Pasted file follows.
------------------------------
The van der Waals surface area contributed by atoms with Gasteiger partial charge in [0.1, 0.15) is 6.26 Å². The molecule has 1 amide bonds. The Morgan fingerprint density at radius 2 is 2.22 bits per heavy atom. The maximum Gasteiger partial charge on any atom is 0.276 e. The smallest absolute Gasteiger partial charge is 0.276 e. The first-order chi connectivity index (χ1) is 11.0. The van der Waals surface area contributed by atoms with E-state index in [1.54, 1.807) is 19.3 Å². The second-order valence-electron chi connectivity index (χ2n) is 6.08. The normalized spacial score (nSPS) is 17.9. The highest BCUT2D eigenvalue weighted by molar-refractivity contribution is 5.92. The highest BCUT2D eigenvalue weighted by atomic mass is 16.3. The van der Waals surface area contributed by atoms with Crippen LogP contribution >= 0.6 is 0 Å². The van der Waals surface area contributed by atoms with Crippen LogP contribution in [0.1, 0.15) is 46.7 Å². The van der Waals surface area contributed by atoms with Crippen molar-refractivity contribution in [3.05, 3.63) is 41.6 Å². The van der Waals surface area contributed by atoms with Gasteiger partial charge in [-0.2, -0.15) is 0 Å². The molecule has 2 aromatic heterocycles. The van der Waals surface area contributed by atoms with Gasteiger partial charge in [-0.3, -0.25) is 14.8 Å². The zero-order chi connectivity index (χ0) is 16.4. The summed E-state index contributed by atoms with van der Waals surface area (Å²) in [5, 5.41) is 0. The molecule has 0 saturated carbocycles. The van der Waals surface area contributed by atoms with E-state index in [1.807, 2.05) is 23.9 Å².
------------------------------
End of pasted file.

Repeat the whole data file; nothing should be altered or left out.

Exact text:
The van der Waals surface area contributed by atoms with Gasteiger partial charge in [0.1, 0.15) is 6.26 Å². The molecule has 1 amide bonds. The Morgan fingerprint density at radius 2 is 2.22 bits per heavy atom. The maximum Gasteiger partial charge on any atom is 0.276 e. The smallest absolute Gasteiger partial charge is 0.276 e. The first-order chi connectivity index (χ1) is 11.0. The van der Waals surface area contributed by atoms with E-state index in [1.54, 1.807) is 19.3 Å². The second-order valence-electron chi connectivity index (χ2n) is 6.08. The normalized spacial score (nSPS) is 17.9. The highest BCUT2D eigenvalue weighted by molar-refractivity contribution is 5.92. The highest BCUT2D eigenvalue weighted by atomic mass is 16.3. The van der Waals surface area contributed by atoms with Crippen LogP contribution >= 0.6 is 0 Å². The van der Waals surface area contributed by atoms with Crippen LogP contribution in [0.1, 0.15) is 46.7 Å². The van der Waals surface area contributed by atoms with Crippen molar-refractivity contribution in [3.05, 3.63) is 41.6 Å². The van der Waals surface area contributed by atoms with Gasteiger partial charge in [-0.2, -0.15) is 0 Å². The molecule has 2 aromatic heterocycles. The van der Waals surface area contributed by atoms with Gasteiger partial charge in [-0.3, -0.25) is 14.8 Å². The zero-order chi connectivity index (χ0) is 16.4. The summed E-state index contributed by atoms with van der Waals surface area (Å²) in [5, 5.41) is 0. The molecule has 0 saturated carbocycles. The van der Waals surface area contributed by atoms with E-state index in [1.807, 2.05) is 23.9 Å².